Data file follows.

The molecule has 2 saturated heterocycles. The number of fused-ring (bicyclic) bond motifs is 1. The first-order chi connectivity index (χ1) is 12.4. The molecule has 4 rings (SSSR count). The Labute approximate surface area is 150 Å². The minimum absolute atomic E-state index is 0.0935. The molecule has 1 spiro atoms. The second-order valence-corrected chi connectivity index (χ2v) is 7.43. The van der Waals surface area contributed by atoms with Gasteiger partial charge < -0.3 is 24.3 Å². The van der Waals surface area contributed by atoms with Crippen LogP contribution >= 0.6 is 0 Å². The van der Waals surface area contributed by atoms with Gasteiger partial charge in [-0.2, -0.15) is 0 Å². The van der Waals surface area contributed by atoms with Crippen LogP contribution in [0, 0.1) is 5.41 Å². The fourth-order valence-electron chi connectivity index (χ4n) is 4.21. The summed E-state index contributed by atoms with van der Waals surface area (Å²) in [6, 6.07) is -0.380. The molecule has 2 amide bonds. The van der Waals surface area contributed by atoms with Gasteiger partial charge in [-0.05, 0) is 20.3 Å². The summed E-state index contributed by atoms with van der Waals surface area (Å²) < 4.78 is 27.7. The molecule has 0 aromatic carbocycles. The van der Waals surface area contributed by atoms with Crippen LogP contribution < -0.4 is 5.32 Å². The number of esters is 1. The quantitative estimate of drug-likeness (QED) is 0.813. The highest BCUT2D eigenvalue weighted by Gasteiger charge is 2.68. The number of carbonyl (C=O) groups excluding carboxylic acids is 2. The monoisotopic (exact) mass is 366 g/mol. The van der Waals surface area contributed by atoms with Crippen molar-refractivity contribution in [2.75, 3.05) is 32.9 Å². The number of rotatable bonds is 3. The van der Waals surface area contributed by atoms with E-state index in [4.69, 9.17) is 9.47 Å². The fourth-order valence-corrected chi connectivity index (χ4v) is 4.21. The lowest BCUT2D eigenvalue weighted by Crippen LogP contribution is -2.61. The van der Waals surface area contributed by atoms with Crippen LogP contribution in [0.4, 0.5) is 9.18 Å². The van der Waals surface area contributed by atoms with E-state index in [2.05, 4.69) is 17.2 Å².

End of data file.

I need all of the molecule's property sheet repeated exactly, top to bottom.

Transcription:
The molecule has 2 saturated heterocycles. The number of fused-ring (bicyclic) bond motifs is 1. The first-order chi connectivity index (χ1) is 12.4. The molecule has 4 rings (SSSR count). The Labute approximate surface area is 150 Å². The minimum absolute atomic E-state index is 0.0935. The molecule has 1 spiro atoms. The second-order valence-corrected chi connectivity index (χ2v) is 7.43. The van der Waals surface area contributed by atoms with Gasteiger partial charge < -0.3 is 24.3 Å². The van der Waals surface area contributed by atoms with Crippen LogP contribution >= 0.6 is 0 Å². The van der Waals surface area contributed by atoms with Gasteiger partial charge in [-0.2, -0.15) is 0 Å². The van der Waals surface area contributed by atoms with Crippen LogP contribution in [0, 0.1) is 5.41 Å². The fourth-order valence-electron chi connectivity index (χ4n) is 4.21. The summed E-state index contributed by atoms with van der Waals surface area (Å²) in [6, 6.07) is -0.380. The molecule has 2 amide bonds. The van der Waals surface area contributed by atoms with Gasteiger partial charge in [-0.05, 0) is 20.3 Å². The summed E-state index contributed by atoms with van der Waals surface area (Å²) < 4.78 is 27.7. The molecule has 0 aromatic carbocycles. The van der Waals surface area contributed by atoms with Crippen LogP contribution < -0.4 is 5.32 Å². The number of esters is 1. The quantitative estimate of drug-likeness (QED) is 0.813. The highest BCUT2D eigenvalue weighted by Gasteiger charge is 2.68. The number of carbonyl (C=O) groups excluding carboxylic acids is 2. The monoisotopic (exact) mass is 366 g/mol. The van der Waals surface area contributed by atoms with Crippen molar-refractivity contribution in [2.75, 3.05) is 32.9 Å². The number of rotatable bonds is 3. The van der Waals surface area contributed by atoms with E-state index in [4.69, 9.17) is 9.47 Å². The fourth-order valence-corrected chi connectivity index (χ4v) is 4.21. The lowest BCUT2D eigenvalue weighted by Crippen LogP contribution is -2.61. The van der Waals surface area contributed by atoms with Crippen LogP contribution in [0.4, 0.5) is 9.18 Å². The van der Waals surface area contributed by atoms with E-state index in [2.05, 4.69) is 17.2 Å².